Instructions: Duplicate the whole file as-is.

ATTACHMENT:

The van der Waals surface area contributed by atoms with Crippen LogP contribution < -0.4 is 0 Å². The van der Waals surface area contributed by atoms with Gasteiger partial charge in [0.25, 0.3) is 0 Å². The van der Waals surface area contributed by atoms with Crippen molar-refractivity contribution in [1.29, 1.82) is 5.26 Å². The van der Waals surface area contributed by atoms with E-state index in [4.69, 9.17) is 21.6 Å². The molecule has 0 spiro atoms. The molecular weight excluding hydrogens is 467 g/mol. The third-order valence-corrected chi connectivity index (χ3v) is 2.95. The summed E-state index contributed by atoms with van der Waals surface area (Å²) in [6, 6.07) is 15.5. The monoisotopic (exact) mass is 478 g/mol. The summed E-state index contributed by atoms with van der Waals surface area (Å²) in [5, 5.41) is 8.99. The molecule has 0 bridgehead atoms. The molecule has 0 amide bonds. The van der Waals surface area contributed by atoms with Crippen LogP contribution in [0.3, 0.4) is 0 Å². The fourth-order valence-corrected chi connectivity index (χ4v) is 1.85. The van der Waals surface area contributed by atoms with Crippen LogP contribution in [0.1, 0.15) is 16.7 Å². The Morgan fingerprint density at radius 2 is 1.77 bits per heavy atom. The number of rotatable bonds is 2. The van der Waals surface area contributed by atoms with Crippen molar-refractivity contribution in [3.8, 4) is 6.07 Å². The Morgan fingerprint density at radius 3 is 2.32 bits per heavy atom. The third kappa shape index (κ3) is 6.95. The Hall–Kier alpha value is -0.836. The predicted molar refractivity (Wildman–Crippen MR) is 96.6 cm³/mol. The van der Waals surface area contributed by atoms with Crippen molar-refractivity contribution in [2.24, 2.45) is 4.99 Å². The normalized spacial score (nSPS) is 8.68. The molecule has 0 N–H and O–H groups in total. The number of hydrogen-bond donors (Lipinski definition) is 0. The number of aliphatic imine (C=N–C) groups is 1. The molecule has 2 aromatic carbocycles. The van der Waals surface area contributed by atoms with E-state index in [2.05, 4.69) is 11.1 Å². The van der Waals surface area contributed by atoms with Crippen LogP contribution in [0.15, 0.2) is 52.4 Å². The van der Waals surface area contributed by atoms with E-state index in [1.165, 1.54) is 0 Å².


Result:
The van der Waals surface area contributed by atoms with Crippen LogP contribution < -0.4 is 0 Å². The van der Waals surface area contributed by atoms with Gasteiger partial charge in [0.25, 0.3) is 0 Å². The van der Waals surface area contributed by atoms with Crippen molar-refractivity contribution in [1.29, 1.82) is 5.26 Å². The van der Waals surface area contributed by atoms with E-state index in [4.69, 9.17) is 21.6 Å². The molecule has 0 spiro atoms. The molecular weight excluding hydrogens is 467 g/mol. The third-order valence-corrected chi connectivity index (χ3v) is 2.95. The summed E-state index contributed by atoms with van der Waals surface area (Å²) in [6, 6.07) is 15.5. The monoisotopic (exact) mass is 478 g/mol. The summed E-state index contributed by atoms with van der Waals surface area (Å²) in [5, 5.41) is 8.99. The molecule has 0 bridgehead atoms. The molecule has 0 amide bonds. The van der Waals surface area contributed by atoms with Crippen LogP contribution in [0.3, 0.4) is 0 Å². The fourth-order valence-corrected chi connectivity index (χ4v) is 1.85. The van der Waals surface area contributed by atoms with Crippen LogP contribution in [0.1, 0.15) is 16.7 Å². The Morgan fingerprint density at radius 2 is 1.77 bits per heavy atom. The number of rotatable bonds is 2. The van der Waals surface area contributed by atoms with Crippen molar-refractivity contribution in [3.8, 4) is 6.07 Å². The Morgan fingerprint density at radius 3 is 2.32 bits per heavy atom. The third kappa shape index (κ3) is 6.95. The Hall–Kier alpha value is -0.836. The predicted molar refractivity (Wildman–Crippen MR) is 96.6 cm³/mol. The van der Waals surface area contributed by atoms with Crippen molar-refractivity contribution in [2.24, 2.45) is 4.99 Å². The normalized spacial score (nSPS) is 8.68. The molecule has 0 N–H and O–H groups in total. The number of hydrogen-bond donors (Lipinski definition) is 0. The number of aliphatic imine (C=N–C) groups is 1. The molecule has 2 aromatic carbocycles. The van der Waals surface area contributed by atoms with E-state index in [2.05, 4.69) is 11.1 Å². The van der Waals surface area contributed by atoms with Crippen LogP contribution in [0.15, 0.2) is 52.4 Å². The van der Waals surface area contributed by atoms with E-state index in [1.165, 1.54) is 0 Å².